Polter is an interesting example of how the dynamic of the crowd and the support has changed at Loftus Road since the club had money invested into it. Previously we absolutely revelled in having those unconventional, underdog players in our team. We considered them an embodiment of what we were as a club – making the most of what meagre attributes we’d been given to bloody the noses of the sport’s aristocracy. Maybe not technically the best, maybe a bit odd to watch, maybe a bit of a maverick, but 110% effort, totally committed and effective. “As long as they try, that’s all we can ask” used to be the refrain. “I don’t mind if they’re crap, as long as they’re trying.” We used to absolutely love somebody like that and make cult heroes of them. Jamie Mackie, Devon White, Danny Shittu... People who got somewhere because of their endeavour and attitude, rather than any given ability.
Now we absolutely pummel Polter, even when he's doing a good job for the team. He’s currently scoring and assisting goals regularly – bagging two of the last four himself and helping to set the other two up. We seem to think we as a club should be above this sort of basic footballer, and should be out there spending yet more money on supposedly accomplished strikers and big names, like that's worked at all for us over the past five years. “Spoilt” isn’t the right word for a group of supporters who have had so much festering shit foisted upon them over the past few years and kept coming back for more regardless – 11 wins in an entire year, and by the way we’re sticking £20 on your already expensive season ticket just the latest whack in the gentleman’s area – but we’ve certainly been changed, for the worse, by the money coming into Rangers in exactly the same way the club has as a whole.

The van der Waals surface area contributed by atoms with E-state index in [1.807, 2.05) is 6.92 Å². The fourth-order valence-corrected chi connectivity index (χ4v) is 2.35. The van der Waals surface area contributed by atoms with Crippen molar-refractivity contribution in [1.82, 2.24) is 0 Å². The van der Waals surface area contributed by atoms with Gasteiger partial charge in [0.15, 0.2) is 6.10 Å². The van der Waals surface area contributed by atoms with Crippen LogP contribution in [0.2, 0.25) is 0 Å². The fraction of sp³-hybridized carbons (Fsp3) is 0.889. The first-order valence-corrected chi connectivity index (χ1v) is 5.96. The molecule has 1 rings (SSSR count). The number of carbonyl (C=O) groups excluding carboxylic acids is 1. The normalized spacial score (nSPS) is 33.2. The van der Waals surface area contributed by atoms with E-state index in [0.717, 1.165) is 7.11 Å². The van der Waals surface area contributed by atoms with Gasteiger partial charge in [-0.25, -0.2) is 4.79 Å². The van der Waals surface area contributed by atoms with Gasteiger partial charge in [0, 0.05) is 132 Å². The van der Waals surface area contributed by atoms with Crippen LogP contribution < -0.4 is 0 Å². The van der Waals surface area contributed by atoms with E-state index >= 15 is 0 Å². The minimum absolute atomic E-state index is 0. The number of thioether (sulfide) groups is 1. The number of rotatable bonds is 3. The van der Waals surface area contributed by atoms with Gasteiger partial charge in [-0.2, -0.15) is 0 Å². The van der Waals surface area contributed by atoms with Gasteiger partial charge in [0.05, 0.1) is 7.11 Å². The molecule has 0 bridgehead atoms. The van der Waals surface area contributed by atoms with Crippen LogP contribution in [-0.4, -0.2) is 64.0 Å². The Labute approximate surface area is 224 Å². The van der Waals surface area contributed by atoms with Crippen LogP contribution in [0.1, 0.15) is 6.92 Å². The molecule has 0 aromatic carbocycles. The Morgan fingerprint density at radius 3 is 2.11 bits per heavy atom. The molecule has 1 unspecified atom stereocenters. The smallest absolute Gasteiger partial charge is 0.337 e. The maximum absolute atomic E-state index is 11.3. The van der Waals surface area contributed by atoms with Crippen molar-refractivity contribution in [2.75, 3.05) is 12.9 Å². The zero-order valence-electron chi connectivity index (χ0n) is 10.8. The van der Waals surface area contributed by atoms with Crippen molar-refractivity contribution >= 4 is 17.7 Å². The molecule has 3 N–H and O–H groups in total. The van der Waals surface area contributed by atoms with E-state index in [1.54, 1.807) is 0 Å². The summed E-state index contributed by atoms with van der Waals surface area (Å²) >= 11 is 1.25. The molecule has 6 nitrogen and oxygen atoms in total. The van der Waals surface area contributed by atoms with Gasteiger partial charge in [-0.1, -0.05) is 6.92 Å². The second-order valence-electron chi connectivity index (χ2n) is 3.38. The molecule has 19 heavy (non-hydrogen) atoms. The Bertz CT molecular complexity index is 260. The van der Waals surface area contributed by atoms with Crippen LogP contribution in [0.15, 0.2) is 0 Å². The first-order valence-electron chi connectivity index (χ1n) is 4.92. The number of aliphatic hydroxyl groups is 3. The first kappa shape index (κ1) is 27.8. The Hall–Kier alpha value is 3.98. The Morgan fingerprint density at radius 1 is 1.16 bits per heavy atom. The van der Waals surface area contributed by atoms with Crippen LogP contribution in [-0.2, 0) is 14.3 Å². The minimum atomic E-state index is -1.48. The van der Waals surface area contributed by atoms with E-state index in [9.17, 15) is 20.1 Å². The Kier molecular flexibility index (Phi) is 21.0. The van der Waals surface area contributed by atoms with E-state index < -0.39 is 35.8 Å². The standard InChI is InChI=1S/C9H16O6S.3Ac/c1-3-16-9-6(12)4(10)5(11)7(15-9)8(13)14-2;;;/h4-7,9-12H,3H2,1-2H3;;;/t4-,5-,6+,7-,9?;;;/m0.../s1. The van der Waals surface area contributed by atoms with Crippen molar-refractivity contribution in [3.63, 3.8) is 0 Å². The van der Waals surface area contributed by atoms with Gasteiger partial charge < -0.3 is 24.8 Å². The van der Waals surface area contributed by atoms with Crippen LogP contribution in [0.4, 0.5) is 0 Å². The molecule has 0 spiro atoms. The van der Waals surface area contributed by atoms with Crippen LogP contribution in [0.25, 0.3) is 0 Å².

Polter should be a fucking hero. Big German lump with ridiculous hair, scoring and setting up goals despite seeming to have no natural technique or ability - or, more kindly, an unconventional style - in a team that's struggling to score goals at all and is playing poorly. He’s old QPR.
And he should, should, (should), have been able to kick back in his lederhosen last night and reflect on a point won from the third placed team in the league thanks to his fine goal. That he’s not is down to somebody who does actually embody what we are as a club these days.
There had been a warning that the scoring wasn’t done in the immediate aftermath of Polter’s goal. Clucas was free at the back post yet again but volleyed over when it seemed easier to score as another right wing cross sailed over a lopsided QPR’s defence. QPR have two right backs, Darnell Furlong and Michael Harriman, and should be picking one of them in James Perch’s absence. Not only because that’s how it should work – player gets injured, player is replaced by his understudy, rather than rejig the whole team and start fielding up to half a dozen players out of position – but because even a mediocre, or inexperienced, right back is still a right back while a centre back, particularly Nedum Onuoha, will always be out of position there.
Having got away with that what happened next defied belief.